The Heidelberg University’s old buildings are clustered around Universitätsplatz in the center of the old town. Here the buildings are not terribly dramatic from the outside, but they reek of history and learning inside heavy wooden doors. The Alte Aula oozes an aura of Old World education — the lights, the paneling, the soaring paintings, the ornate ceiling. One can easily conjure images of students sitting here expectantly for their professor’s words.
Just behind the very traditional setting of the Alte Aula is the almost comical and fascinating collection of the student prisons. Back in the original days of universities, they functioned with their own set of rules and punishments, since universities were considered to be independent. Hence, Heidelberg had its student prison for students who broke the rules.
However, the punishment of being banished into the student prisons was more of a badge of honor, somewhat voluntary and not without comforts, at least as far as when one would have to serve time and accommodations. Mark Twain, upon visiting the prisons, had this to say.
It seems that the student may break a good many of the public laws without having to answer to the public authorities. His case must come before the University for trial and punishment. If a police man catches him in an unlawful act and proceeds to arrest him, the offender proclaims that he is a student and perhaps shows his matriculation card, whereupon the officer asks for his address, then goes his way and reports the matter at headquarters. If the offense is one over which the city has no jurisdiction, the authorities report the case officially to the University … The University court send for the student, listen to the evidence, and pronounce judgement. The punishment usually inflicted is imprisonment in the University prison.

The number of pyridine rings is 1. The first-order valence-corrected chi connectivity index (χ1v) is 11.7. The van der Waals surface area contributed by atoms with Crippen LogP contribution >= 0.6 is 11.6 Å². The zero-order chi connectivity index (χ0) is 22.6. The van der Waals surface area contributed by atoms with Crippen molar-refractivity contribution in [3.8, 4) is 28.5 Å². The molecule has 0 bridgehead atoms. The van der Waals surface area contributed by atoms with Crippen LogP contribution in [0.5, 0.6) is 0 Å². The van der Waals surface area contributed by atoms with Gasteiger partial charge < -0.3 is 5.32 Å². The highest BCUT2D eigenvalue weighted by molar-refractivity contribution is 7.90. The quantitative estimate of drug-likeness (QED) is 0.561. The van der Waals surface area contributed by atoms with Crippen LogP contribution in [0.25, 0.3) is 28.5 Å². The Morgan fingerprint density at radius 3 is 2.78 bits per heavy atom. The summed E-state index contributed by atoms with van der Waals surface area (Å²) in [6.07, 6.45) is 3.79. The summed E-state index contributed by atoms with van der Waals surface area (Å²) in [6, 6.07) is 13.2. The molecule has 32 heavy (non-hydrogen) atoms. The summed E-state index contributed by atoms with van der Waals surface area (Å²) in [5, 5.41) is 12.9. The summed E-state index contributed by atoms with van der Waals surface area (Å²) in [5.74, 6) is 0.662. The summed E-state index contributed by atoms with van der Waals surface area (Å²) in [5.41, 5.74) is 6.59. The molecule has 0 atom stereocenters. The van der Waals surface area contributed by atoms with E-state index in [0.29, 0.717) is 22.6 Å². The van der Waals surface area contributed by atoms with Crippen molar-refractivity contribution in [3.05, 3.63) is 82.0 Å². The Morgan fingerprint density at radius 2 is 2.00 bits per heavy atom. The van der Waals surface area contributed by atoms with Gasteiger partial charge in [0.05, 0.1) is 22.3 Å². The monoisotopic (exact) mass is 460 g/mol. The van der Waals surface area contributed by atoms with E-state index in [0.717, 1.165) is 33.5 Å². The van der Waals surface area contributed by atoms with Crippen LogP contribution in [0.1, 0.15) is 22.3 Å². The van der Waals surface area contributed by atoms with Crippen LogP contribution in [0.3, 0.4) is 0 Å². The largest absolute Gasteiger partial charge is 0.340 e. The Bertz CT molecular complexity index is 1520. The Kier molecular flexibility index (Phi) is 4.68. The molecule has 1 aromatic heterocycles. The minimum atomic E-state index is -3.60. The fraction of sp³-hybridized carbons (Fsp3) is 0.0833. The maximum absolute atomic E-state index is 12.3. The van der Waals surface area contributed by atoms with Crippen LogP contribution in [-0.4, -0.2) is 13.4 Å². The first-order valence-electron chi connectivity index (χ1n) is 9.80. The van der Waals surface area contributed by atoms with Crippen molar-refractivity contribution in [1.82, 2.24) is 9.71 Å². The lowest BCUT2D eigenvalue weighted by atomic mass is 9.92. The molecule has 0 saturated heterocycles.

These jail cells are worth a visit for the stories about university days and to study the paintings and graffiti that adorn every inch of the walls.
Again in Twain’s words: The ceiling was completely covered with names, dates, and monograms, one with candle-smoke. The walls were thickly covered with pictures and portraits (in profile), some done with ink, some with soot, some with a pencil, and some with red, blue, and green chalks; and wherever an inch or two of space had remained between the pictures, the captives had written plaintive verses, or names and dates. I do not think I was ever in a more elaborately frescoed apartment.
Another surprising and historic spot in Heidelberg is the home of Friedrich Ebert, the first president of Germany. He served from 1919 to 1925. His humble beginnings are clearly seen where he lived with his parents and five brothers and sisters, in three small rooms. The tiny apartment was also used by his father as a workshop.
Much of Germany’s current employment rules, with liberal vacations and strict rules that protect many workers, flow from his time. He was faced, after the First World War, with trying to walk a political tightrope between the rising Communist party influence and the right-wing party that eventually resulted in Hitler’s rise. Needless to say, with such passionate political opposites, his time as Germany’s president was controversial.
Romance has always played a part in the history of Heidelberg. Legend holds that Frederick V and Elizabeth Stuart were madly in love with each other and that Frederick created the Heidelberg castle gardens and built an entire new wing on the castle for his bride.
Their story has a relatively tragic end when Frederick accepted, against the advice of his advisers, the title of the King of Bohemia. His kingship only lasted a winter before he was chased out of his palace by forces of the Catholic Holy Roman Empire. This event marked the start of Europe’s 30 Years War. Frederick’s fortunes went from bad to worse. His supporters in Prague were beheaded, his allies abandoned him, and he went into exile dying of pestilence.